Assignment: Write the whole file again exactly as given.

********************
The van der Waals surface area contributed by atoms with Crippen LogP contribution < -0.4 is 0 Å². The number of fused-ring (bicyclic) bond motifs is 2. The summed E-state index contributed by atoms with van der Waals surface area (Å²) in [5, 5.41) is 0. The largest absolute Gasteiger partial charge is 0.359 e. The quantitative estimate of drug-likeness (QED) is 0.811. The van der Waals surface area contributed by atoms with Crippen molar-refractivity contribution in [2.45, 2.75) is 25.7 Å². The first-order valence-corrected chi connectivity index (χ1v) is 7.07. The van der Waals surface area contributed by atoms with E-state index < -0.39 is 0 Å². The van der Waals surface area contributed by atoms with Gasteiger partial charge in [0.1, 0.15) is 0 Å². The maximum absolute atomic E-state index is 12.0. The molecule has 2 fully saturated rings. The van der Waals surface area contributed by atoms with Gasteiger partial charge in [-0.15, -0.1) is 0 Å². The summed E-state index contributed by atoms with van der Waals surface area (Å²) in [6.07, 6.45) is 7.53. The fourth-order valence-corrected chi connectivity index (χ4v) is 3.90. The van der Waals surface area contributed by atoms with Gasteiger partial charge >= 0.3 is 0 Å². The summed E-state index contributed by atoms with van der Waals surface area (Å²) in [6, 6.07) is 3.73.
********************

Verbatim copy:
The van der Waals surface area contributed by atoms with Crippen LogP contribution < -0.4 is 0 Å². The number of fused-ring (bicyclic) bond motifs is 2. The summed E-state index contributed by atoms with van der Waals surface area (Å²) in [5, 5.41) is 0. The largest absolute Gasteiger partial charge is 0.359 e. The quantitative estimate of drug-likeness (QED) is 0.811. The van der Waals surface area contributed by atoms with Crippen molar-refractivity contribution in [2.45, 2.75) is 25.7 Å². The first-order valence-corrected chi connectivity index (χ1v) is 7.07. The van der Waals surface area contributed by atoms with E-state index < -0.39 is 0 Å². The van der Waals surface area contributed by atoms with Gasteiger partial charge in [0.1, 0.15) is 0 Å². The maximum absolute atomic E-state index is 12.0. The molecule has 2 fully saturated rings. The van der Waals surface area contributed by atoms with Gasteiger partial charge in [-0.15, -0.1) is 0 Å². The summed E-state index contributed by atoms with van der Waals surface area (Å²) in [6.07, 6.45) is 7.53. The fourth-order valence-corrected chi connectivity index (χ4v) is 3.90. The van der Waals surface area contributed by atoms with Gasteiger partial charge >= 0.3 is 0 Å². The summed E-state index contributed by atoms with van der Waals surface area (Å²) in [6, 6.07) is 3.73.